How about H110 or 2400? I use those in my .357 and .44 reloads frequently.

    Also - FCS - Factory Crimp Die?

    Thanks.
     
  9. Colorado4Wheel

    Colorado4Wheel

    14,971
    180
    Nov 2, 2006
    CO
    http://leeprecision.com/cgi-data/instruct/AD3398.pdf

    Page two has a list of powders and their VMD and approx disc size for a given charge. The larger the disc size to get that powder charge the higher bulk/volume that powder has. So if you look at Power Pistol and WSF you will see they are both bulky for the given load you might use in .40. Pull out your load manual. Look up the midrange charge, compare it to the list and you have a good idea how full the cartridge is going to be using different powders.
     
  10. fredj338

    fredj338

    22,644
    1,437
    Dec 22, 2004
    so.cal.

    Neither of those is suitable for the 40. BlueDot fills the case almost completely but not needed. You just need a powder that fills the case enough that a double is easily noticed w/o serious scrutiny. Any of the medium burners fill that bill. Unique is particularly good in the 40.
    No, the LFCD is not needed for any handgun round, ever.:brickwall:
     
    Last edited: Mar 28, 2012
  11. Steve Koski

    Steve Koski Got Insurance? Millennium Member

    7,059
    1
    Jan 31, 1999
    Montanuh
    What that guy said!
     
  12. 40 S+W

    40 S+W

    150
    0
    Nov 19, 2011
    Metro Atlanta.
    I use the Lee carbide 3 die set for my shorty forty loading. My pet load so far is 4.3 grs of red dot under a 180 gr TNT reloading hard cast lead bullet.. I'm gonna get into power pistol and create some jack the giant killer loads later on!!! Like you my loading has mostly been .357mag full bore loads of old..

    Old Elmer Kieth put so much faith in the semi wad cutter design for hunting use that I'm thinking about makin up some heavy SWC 40 S&W loads for woods use in my G22... I'll have to test the reliability of SWC's in my Glock first though!!!
     
  13. ColoCG

    ColoCG

    936
    0
    Mar 18, 2011
    Colorado
    Yes, all of those powders mentioned fill the case sufficiently to eliminate the chance of double charges. Power Pistol will also do that and work fine but it has a quite loud muzzle blast.

    As stated above H110 and 2400 are not for the .40 s&w.
     
  14. SC Tiger

    SC Tiger Big, educated kitty cat!

    19,541
    4,773
    Aug 27, 2011
    South Carolina
    I checked on Midwayusa.com and they do not recommend the taper crimp die for a die set made after 1986 - they say it is not necessary. I ordered the Lee three-die set, along with some bullets and some other goodies.
     
  15. SC Tiger

    SC Tiger Big, educated kitty cat!

    19,541
    4,773
    Aug 27, 2011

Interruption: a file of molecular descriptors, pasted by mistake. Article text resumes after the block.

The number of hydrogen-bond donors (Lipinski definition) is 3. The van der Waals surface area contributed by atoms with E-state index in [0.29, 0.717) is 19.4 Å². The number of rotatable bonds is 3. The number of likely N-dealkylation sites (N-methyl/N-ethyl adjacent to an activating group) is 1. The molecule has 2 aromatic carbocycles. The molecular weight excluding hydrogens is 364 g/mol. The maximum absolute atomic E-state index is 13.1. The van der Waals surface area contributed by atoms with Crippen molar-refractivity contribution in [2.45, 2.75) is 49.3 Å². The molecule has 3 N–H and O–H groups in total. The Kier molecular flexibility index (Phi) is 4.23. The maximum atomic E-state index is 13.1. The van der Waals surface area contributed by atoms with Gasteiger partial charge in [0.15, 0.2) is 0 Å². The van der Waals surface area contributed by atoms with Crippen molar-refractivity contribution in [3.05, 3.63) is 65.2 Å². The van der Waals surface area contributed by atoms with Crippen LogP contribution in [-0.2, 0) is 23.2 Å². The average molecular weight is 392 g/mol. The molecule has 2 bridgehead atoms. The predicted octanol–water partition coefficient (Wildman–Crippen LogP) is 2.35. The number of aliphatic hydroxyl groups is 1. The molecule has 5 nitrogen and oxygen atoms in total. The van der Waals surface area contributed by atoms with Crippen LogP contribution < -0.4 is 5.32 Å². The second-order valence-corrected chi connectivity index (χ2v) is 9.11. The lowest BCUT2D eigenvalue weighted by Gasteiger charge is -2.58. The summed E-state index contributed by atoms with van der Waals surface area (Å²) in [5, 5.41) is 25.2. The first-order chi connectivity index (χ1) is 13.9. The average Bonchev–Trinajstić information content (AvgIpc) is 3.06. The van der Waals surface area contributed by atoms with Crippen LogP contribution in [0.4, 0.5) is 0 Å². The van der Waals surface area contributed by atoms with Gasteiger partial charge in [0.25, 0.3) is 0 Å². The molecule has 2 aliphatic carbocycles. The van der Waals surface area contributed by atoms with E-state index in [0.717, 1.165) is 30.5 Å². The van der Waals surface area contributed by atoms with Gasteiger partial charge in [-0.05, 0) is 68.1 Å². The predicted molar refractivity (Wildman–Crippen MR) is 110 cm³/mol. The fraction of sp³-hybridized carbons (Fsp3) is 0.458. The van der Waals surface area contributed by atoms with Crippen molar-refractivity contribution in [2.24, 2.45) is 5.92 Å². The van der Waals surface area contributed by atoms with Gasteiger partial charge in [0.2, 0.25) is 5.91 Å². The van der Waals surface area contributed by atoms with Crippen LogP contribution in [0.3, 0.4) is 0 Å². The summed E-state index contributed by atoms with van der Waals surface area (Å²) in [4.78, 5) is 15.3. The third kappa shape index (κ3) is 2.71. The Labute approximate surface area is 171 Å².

South Carolina
    thanks. One step I do is to check over the loading block with a flashlight to make sure I don't see anything wierd. If a case looks over-filled, it gets dumped and re-loaded.
     
  16. Colorado4Wheel

    Colorado4Wheel

    14,971
    180
    Nov 2, 2006
    CO
    They are wrong. The taper crimp die is nice if you want to seat and crimp in separate steps. Besides that Lee's is really no better or worse then anyone else s from a function point of view. They all do pretty much the same thing (except the FCD which also sizes)
     
  17. TN.Frank

    TN.Frank Glock4Life

    5,734
    209
    Oct 11, 2004
    Avondale, AZ.
    IIRC the Lee 3-Die set does have a Taper Crimp Die included. With the 4-Die set I think you're also getting the "Factory" Crimp Die as well. For a semi the taper crimp is fine, just don't over do it since many of these ctgs headspace on the neck of the case.
     
  18. F106 Fan

    F106 Fan

    8,053
    283
    Oct 19, 2011
    If they include a taper crimp in a 3 die set, they are crimping while the bullet is still being seated:
    1. Decap and resize
    2. Expand (and drop powder)
    3. Seat and crimp
    I prefer to have the taper crimp as a separate operation. I might not do it that way if I was using a single stage press but with a 4 station Dillon, it is easy to have a separate taper crimp die in the last station.

    Richard
     
  19. TN.Frank

    TN.Frank Glock4Life

    5,734
    209
    Oct 11, 2004
    Avondale, AZ.
    You can always do like I use to do and back the taper crimp die out a bit so it won't crimp and just use it as a seating die until all your rounds are loaded. Then back out the seating plug and adjust the die to crimp and crimp everything. It's an extra step but it works fine that way.
    I just gave up on it and started seating and crimping in one operation. Don't really notice much of a difference and it's a lot faster. Of course I'm loading lead bullets, might be different with jacketed ones.